Many great memories of ‘RL’

The Rainy Lake Hotel is down to a pile of rubble.
For decades it was the social and cultural centre of the Town of Fort Frances. Huge balls organized by fraternal or sorority groups filled the ballroom with party-goers and dancers. Regional conventions booked up the rooms.
Brian Mulroney was interviewed in the Causeway Room. Robert Stanfield stayed on the second floor, as did Flora MacDonald, when they were running for the Conservative leadership and courting local votes.
As you descended the stairs to the ballroom, the aromas floated out of the passageways from the kitchen under the authority of Matt Rogoza. The ballroom was decorated with wall murals, arrangements hanging from the ceiling, tables covered in cloths, and waitresses rushing around to make everything perfect.
In the 1940s and ’50s, sales representatives arrived by train and their large trunks were hauled to the basement and opened. Clothes were hung on racks for businesses selling men and women’s clothing to make decisions on ordering for the next season.
Some trunks were carefully unpacked and gift goods were displayed on tabletops circling the outside of the rooms.
Several brokers often arrived at the same time and the hotel was the hub during their stay. An outside entrance led down from the sidewalk to the basement, and the town paid for the operation of public washrooms in the basement.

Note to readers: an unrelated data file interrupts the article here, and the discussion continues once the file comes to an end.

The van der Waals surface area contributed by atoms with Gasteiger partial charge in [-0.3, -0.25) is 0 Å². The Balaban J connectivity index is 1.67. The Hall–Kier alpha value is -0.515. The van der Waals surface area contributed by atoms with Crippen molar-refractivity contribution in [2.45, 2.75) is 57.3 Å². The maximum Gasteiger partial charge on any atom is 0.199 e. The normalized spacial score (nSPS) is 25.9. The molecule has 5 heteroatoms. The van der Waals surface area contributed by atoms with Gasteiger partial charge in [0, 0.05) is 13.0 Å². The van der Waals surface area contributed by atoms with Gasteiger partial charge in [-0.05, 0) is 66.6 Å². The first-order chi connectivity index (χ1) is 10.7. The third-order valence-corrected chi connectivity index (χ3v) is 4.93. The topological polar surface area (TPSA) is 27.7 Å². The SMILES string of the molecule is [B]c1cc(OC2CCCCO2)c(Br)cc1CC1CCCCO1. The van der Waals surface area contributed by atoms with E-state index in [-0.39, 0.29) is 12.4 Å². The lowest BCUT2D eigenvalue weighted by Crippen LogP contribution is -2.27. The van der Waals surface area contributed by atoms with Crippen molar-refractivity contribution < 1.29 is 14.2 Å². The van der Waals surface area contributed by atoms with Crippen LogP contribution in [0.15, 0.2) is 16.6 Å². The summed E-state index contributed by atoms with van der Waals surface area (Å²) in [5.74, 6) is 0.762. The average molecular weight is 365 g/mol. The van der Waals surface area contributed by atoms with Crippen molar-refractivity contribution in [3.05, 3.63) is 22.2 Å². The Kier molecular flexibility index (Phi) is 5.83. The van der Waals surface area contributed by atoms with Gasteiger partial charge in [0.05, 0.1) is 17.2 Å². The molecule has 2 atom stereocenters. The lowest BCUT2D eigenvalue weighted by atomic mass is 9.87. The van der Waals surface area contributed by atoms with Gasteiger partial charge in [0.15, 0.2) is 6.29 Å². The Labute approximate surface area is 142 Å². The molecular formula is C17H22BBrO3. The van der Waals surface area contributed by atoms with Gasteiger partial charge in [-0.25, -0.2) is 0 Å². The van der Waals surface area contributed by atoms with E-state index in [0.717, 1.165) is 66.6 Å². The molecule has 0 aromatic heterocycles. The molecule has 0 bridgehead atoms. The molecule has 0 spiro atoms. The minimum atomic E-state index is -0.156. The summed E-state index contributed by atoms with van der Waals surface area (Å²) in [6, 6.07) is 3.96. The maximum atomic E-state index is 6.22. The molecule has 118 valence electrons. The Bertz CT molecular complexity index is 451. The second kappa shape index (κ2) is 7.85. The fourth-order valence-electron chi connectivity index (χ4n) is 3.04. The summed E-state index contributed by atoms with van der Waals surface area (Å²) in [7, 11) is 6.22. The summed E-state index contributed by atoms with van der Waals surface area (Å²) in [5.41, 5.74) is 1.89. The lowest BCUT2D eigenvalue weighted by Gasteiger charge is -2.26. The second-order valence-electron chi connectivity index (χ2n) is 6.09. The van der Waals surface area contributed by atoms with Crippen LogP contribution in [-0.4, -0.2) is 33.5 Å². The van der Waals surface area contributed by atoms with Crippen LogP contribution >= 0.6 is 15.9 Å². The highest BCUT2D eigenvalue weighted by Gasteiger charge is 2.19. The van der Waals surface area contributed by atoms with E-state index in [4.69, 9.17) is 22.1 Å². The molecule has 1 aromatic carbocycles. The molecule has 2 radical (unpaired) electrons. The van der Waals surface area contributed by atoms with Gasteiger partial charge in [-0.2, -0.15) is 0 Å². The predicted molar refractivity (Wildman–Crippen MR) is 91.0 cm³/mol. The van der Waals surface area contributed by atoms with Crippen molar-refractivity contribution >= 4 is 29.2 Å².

For the longest time, the Rainy Lake Hotel’s dining room was the choice for both locals and visitors. Many a family arrived for fishing, staying either at the hotel or a motel in the neighborhood, and their first meal was the walleye supper at the “RL.”
A fresh turkey was cooked every morning and a hot turkey meal always was available, as were hot turkey sandwiches, where the meat was sliced fresh off the bird.
It was the twice-daily meeting location for the Retail Merchants Association and members of two coffee clatches. Those coffee groups spawned great business friendships and promotional ideas.
Throughout the years, various groups including the Lions, Kiwanis, Jaycees, and Toastmasters used the Mill Room, Club Room, and Causeway Room for lunch or dinner meetings. A piano often was played in the Club Room with rousing voices booming out “O Canada.”
The meals were inexpensive and hearty. The pies that followed were eagerly anticipated—and often the banana cream or Boston cream pies quickly ran out.
After the bar was changed over to allow both men and women to enjoy a beverage in the same room, the Rainy Lake hosted some great entertainment—perhaps the most remembered by my generation was the “Lady and the Gentlemen.”
The room was packed and the dancing floor jammed at night.
There are many great memories that grew in the activities at the hotel and even though the building no longer exists, those memories will remain.
The murals on the wall also have been salvaged so that a piece of the Rainy Lake will live on.

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